Mail fraud is considered to be a serious offense on the federal level. Usually, the facts surrounding a mail fraud case will be very complex. It’s important to work with a New York attorney if you’re accused of mail fraud. Mail fraud usually involves a premeditated scheme wherein the defendant communicates through the mail in an attempt to deprive another individual of their property. It’s one of the oldest known crimes in the United States.
Elements Involved in Mail Fraud
You can be accused of mail fraud without being guilty of committing a crime. In criminal court, the prosecutor has to prove that you’ve committed mail fraud. Proof must be presented beyond a reasonable doubt. This means that the prosecutor’s evidence must prove every element of the crime.
In the United States, mail fraud can occur in a number of different ways. It might involve fake promises, misrepresentations, or false pretenses regarding giveaways, exchanges, and loans. The elements that the prosecutor must prove include:
- The defendant engaged in artifice or a scheme to cause the fraud. The prosecutor must present evidence that the defendant had a plan to defraud another person through the mail. They must also prove that the fraud contained some kind of deception, lie, or misrepresentation.
- Whatever misrepresentation was made must be material. This means that a material fact must be relevant. This fact caused the actions of the victim and is considered to be significant. The prosecutor must prove the significance of the material.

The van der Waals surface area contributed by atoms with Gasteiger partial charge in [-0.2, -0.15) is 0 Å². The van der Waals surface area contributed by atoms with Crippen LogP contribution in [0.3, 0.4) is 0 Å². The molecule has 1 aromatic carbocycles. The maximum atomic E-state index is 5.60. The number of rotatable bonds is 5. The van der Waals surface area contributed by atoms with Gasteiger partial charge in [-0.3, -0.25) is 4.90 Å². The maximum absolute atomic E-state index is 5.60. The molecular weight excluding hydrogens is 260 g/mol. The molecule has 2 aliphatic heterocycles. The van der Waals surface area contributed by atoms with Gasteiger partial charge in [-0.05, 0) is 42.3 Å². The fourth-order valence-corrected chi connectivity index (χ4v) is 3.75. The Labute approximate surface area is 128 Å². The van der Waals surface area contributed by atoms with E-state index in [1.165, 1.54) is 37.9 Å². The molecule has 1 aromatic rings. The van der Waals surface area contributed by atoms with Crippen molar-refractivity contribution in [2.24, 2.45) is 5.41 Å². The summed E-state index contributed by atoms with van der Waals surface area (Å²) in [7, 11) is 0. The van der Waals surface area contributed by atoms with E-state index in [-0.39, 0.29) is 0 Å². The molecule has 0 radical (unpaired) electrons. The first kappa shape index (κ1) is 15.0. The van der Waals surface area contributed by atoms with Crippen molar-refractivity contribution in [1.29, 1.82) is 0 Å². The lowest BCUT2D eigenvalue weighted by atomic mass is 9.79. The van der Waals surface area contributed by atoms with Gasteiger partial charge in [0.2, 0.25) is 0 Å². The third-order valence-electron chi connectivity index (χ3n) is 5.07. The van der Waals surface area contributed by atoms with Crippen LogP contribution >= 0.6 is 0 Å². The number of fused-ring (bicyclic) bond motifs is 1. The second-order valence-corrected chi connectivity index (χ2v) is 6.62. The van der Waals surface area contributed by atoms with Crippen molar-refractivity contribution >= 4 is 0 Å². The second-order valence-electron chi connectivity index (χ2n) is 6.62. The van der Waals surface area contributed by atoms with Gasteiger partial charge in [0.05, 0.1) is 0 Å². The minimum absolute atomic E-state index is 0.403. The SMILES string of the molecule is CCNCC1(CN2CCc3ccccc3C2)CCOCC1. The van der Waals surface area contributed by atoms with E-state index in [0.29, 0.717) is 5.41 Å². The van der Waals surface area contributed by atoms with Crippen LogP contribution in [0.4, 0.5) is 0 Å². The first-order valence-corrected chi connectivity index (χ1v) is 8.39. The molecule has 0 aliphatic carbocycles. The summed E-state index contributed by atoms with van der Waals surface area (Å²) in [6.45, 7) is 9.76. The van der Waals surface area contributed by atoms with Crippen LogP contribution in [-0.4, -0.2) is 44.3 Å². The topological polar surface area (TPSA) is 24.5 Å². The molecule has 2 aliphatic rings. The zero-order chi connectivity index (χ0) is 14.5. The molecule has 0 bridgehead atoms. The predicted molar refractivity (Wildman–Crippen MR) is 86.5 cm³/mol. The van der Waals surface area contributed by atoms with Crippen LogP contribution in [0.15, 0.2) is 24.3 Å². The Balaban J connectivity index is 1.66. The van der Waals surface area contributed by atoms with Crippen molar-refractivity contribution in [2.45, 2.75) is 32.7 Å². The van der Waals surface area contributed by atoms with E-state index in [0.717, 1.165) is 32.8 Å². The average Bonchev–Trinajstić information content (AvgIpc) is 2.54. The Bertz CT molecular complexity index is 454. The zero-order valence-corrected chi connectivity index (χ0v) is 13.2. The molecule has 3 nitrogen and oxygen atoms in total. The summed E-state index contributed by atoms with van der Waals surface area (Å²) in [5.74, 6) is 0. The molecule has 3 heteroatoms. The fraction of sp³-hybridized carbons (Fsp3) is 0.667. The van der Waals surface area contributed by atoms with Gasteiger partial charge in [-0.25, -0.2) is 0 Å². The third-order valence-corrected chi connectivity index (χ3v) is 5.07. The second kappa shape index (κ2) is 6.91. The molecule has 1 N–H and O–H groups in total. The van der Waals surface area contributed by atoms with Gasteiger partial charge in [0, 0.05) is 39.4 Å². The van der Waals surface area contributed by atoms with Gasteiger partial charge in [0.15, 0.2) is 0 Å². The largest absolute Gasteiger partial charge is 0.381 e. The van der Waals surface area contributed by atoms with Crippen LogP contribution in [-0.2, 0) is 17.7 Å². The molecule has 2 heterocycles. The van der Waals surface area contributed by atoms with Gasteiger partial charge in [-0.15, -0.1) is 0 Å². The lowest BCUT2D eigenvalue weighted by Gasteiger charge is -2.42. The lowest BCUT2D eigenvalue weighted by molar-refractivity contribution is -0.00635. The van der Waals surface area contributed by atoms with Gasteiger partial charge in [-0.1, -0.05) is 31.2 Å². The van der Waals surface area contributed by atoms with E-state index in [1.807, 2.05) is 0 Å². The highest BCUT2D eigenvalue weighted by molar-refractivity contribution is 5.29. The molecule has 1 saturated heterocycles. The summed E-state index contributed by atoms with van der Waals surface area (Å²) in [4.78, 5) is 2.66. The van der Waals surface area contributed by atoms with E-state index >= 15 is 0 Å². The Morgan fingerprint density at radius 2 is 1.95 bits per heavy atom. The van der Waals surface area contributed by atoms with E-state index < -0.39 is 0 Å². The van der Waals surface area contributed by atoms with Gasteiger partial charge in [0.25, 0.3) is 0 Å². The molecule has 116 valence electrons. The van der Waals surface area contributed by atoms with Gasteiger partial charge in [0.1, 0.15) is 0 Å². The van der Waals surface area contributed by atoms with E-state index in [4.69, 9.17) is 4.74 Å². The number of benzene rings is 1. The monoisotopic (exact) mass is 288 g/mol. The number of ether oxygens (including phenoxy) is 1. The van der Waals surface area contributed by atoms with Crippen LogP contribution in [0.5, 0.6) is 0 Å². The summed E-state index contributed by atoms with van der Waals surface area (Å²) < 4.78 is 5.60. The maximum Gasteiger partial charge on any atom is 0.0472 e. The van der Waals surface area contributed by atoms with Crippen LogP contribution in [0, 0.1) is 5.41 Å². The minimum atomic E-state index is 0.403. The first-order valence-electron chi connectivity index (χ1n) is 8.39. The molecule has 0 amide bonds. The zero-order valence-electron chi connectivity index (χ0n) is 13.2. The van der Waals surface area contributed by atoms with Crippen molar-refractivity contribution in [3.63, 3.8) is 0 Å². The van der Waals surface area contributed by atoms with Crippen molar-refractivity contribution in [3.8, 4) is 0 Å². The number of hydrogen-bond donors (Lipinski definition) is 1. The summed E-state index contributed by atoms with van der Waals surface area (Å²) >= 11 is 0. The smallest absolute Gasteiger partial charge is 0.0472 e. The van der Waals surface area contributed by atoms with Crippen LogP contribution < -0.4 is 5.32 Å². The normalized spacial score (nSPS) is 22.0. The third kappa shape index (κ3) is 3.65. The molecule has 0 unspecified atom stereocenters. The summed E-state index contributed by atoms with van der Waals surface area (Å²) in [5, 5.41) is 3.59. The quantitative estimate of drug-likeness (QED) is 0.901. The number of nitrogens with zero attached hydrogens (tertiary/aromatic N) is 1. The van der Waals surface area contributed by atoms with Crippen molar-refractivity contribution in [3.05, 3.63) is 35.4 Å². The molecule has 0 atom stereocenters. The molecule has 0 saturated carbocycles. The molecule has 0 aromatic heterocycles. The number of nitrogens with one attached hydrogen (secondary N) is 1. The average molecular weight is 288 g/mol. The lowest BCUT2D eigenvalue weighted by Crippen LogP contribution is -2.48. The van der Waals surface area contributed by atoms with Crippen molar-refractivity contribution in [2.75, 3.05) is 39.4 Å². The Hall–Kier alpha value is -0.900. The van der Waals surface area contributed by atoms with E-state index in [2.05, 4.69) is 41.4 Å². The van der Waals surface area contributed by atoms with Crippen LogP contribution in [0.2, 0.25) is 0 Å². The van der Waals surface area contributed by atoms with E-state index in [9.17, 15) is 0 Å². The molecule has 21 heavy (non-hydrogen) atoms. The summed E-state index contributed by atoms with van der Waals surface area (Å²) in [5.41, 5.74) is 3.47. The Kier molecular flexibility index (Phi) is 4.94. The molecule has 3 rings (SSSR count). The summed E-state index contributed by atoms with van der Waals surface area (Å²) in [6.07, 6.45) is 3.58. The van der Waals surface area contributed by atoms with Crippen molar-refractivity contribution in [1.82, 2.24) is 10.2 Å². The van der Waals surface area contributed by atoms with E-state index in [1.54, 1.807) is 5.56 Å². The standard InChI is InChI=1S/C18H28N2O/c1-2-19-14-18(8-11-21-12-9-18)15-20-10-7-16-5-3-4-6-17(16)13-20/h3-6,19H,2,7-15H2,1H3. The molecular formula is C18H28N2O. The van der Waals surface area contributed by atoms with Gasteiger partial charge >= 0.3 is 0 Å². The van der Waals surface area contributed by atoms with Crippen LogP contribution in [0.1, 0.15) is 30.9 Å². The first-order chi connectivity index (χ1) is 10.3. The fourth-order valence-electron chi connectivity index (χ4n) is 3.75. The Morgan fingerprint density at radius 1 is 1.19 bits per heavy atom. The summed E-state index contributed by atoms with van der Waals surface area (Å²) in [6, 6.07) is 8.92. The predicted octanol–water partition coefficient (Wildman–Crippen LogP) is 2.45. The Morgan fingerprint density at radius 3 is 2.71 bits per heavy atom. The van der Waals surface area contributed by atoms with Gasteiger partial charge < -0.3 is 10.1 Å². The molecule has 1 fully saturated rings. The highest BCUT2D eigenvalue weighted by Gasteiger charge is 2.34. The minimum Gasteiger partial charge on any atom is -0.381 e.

- The prosecutor must prove that the defendant was intent on defrauding another individual and has a knowledge about the action. This means that mistakes and reasonable errors will generally not be enough to prove fraud. This is the most difficult element for prosecutors to prove.
- To count as mail fraud, the prosecutor must prove that the fraudulent act was done through the use of the mail.
If the prosecutor cannot prove any of these elements beyond a reasonable doubt, the defendant has a valid defense.
Common Types of Mail Fraud
The methods that a person might use for defrauding are limited only by the imagination of the individual. Common types of fraud are these:
- Financial fraud: An individual will try to obtain private and personal data from the victim such as bank account information or Social Security numbers.
- Elderly fraud: An individual might target elderly people with fake promises about an inheritance or windfall, a false solicitation for health insurance, or a fake outreach from a relative who supposedly needs money.
- Sweepstakes fraud: A person makes a false promise or misrepresents that a large amount has been won by the victim. Before the sum can be handed over, the victim will be required to give sensitive personal data.
- Charity fraud: After a natural disaster, many people want to donate to relief charities. Sometimes, people will set up a fake charity and use the mail to solicit donations. If this fraud occurred during a federal emergency, there may be additional penalties.
Mail Fraud Penalties
Mail fraud is a crime with severe penalties. You might serve prison time on top of needing to pay significant penalties. When you’re convicted, you will generally face a prison sentence of up to twenty years. These penalties can increase when extenuating circumstances play a role. Mail fraud connected to a major disaster could have a fine of one million dollars and a prison sentence of thirty years.
When you’re unsure about what penalties you’re facing, it’s important to talk to an attorney as soon as possible. Mail fraud carries penalties that are just as serious as the penalties for crimes with more publicity. Attorneys will help you understand your rights and provide the best legal defense given the facts of the case.